By that time the children were in school, I was feeling rather unfulfilled and bored. By nature, I am a creative and artistic person. We had gone on a family vacation to San Diego and visited a herb farm with a soap shop on the property. I was instantly in love. I bought a big soap-making kit with a video that explained the whole process, and came home and made my first batch of soap. I knew that’s what I wanted to do. 

I started studying soap making and was making soap regularly. After I was quite adept at it, in 2001, I began selling it at the local farmers market on Saturdays. 

Bars of dark green handmade soap arranged on a wooden tray

The first few years after the loss of my husband in 2008 were a whirlwind of worry, grief, and stress. It was more work than I had ever done in the previous 50 years of my life combined. I basically went into survival mode. There’s nothing like the determination of a mom! I was trying to deal with my own grief and was determined to rise from the ashes and make a life for myself and my two sons. I didn’t have a clue what I was doing.

In many ways, this business has become my best friend and therapist all rolled into one. Having a small business requires focus, which is just what a grieving person needs to carry on.

After three years of being absent from the farmers market I decided to go back again. Much to my surprise, my customers hadn’t forgotten me. They were there and they came in droves. My business was up and running again. My oldest son had taken web design in high school and then went to a tech school—a website was born! 

Having the focus of this business has been the thing that has kept me going through all the tears and lonely times. In many ways, this business has become my best friend and therapist all rolled into one. Having a small business requires focus, which is just what a grieving person needs to carry on.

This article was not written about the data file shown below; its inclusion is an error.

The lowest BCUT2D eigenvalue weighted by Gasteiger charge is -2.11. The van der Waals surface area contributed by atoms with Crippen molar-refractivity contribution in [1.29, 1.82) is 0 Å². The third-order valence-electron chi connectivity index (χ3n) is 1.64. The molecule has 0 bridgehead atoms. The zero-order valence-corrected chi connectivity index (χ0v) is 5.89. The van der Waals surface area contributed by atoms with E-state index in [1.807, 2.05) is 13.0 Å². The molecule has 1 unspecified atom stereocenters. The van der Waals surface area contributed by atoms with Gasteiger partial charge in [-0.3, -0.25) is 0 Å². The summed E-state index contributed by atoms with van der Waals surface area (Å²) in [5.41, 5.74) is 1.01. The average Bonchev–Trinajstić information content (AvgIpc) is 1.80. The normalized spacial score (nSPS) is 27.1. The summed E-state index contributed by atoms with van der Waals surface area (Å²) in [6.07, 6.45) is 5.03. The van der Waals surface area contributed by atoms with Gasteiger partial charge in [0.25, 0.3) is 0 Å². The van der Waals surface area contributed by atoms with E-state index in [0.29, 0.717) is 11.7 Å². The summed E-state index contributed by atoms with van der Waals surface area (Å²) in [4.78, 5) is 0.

At 63 now, I’m the most grateful for the little things in life. I’m thankful for my little house, for small pleasures like feeding the birds and squirrels, and for the fact that I can afford to go to Starbucks almost every day! It’s my little getaway—start an audiobook and drive to get a good coffee and relax.

I’m also grateful for my customers. They know my story and they have shown their kindness in many ways. Oftentimes, I’m sitting at home alone in the evening when an email or social comment pops up and it’s a customer telling me that they received their order and they are so happy with it. They have no idea what it means to me.

Things can never go back to what they had been. But there’s really no other option than to make a new life and keep going.

The best part of running my business is just the knowledge that I’m able to support myself. I’m not wealthy, but I make enough to enjoy life and help others here and there. This gives me great satisfaction, considering I came from a lifelong background of being financially supported, first by a father and then a husband.

Years ago, when I first started this business, my husband was my biggest advocate. He told me that the sky’s the limit and I could do whatever I wanted because I had a built-in investor. He would have wanted this to succeed, and he would be so proud of me today. It makes me happy to think of that. 

Things can never go back to what they had been. But there’s really no other option than to make a new life and keep going.


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Feature image by Loren Blackman